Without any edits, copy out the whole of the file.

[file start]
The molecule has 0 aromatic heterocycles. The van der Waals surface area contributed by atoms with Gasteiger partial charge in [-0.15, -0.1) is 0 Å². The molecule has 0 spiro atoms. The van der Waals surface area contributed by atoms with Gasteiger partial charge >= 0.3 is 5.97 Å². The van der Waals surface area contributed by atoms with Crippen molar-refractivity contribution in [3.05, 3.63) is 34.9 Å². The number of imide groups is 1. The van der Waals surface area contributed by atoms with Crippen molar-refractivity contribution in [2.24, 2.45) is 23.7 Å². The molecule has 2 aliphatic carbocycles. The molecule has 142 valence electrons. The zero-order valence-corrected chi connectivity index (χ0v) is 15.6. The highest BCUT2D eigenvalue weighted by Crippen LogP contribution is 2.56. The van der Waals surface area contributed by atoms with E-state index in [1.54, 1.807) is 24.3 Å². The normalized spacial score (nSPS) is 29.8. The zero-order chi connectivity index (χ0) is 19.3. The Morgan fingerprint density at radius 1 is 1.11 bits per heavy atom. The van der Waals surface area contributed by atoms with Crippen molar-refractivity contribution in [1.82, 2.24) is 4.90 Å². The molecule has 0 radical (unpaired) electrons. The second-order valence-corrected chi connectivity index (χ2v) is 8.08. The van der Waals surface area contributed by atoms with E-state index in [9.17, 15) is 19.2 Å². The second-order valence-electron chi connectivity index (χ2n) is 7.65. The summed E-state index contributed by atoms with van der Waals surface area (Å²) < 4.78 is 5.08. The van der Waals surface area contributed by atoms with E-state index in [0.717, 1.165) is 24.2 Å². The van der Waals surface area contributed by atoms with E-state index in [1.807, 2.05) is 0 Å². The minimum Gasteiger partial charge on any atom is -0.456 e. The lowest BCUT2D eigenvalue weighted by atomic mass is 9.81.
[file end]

The molecule has 0 aromatic heterocycles. The van der Waals surface area contributed by atoms with Gasteiger partial charge in [-0.15, -0.1) is 0 Å². The molecule has 0 spiro atoms. The van der Waals surface area contributed by atoms with Gasteiger partial charge >= 0.3 is 5.97 Å². The van der Waals surface area contributed by atoms with Crippen molar-refractivity contribution in [3.05, 3.63) is 34.9 Å². The number of imide groups is 1. The van der Waals surface area contributed by atoms with Crippen molar-refractivity contribution in [2.24, 2.45) is 23.7 Å². The molecule has 2 aliphatic carbocycles. The molecule has 142 valence electrons. The zero-order valence-corrected chi connectivity index (χ0v) is 15.6. The highest BCUT2D eigenvalue weighted by Crippen LogP contribution is 2.56. The van der Waals surface area contributed by atoms with E-state index in [1.54, 1.807) is 24.3 Å². The normalized spacial score (nSPS) is 29.8. The zero-order chi connectivity index (χ0) is 19.3. The Morgan fingerprint density at radius 1 is 1.11 bits per heavy atom. The van der Waals surface area contributed by atoms with Crippen molar-refractivity contribution in [1.82, 2.24) is 4.90 Å². The molecule has 0 radical (unpaired) electrons. The second-order valence-corrected chi connectivity index (χ2v) is 8.08. The van der Waals surface area contributed by atoms with E-state index in [9.17, 15) is 19.2 Å². The second-order valence-electron chi connectivity index (χ2n) is 7.65. The summed E-state index contributed by atoms with van der Waals surface area (Å²) < 4.78 is 5.08. The van der Waals surface area contributed by atoms with E-state index in [0.717, 1.165) is 24.2 Å². The van der Waals surface area contributed by atoms with E-state index in [1.807, 2.05) is 0 Å². The minimum Gasteiger partial charge on any atom is -0.456 e. The lowest BCUT2D eigenvalue weighted by atomic mass is 9.81.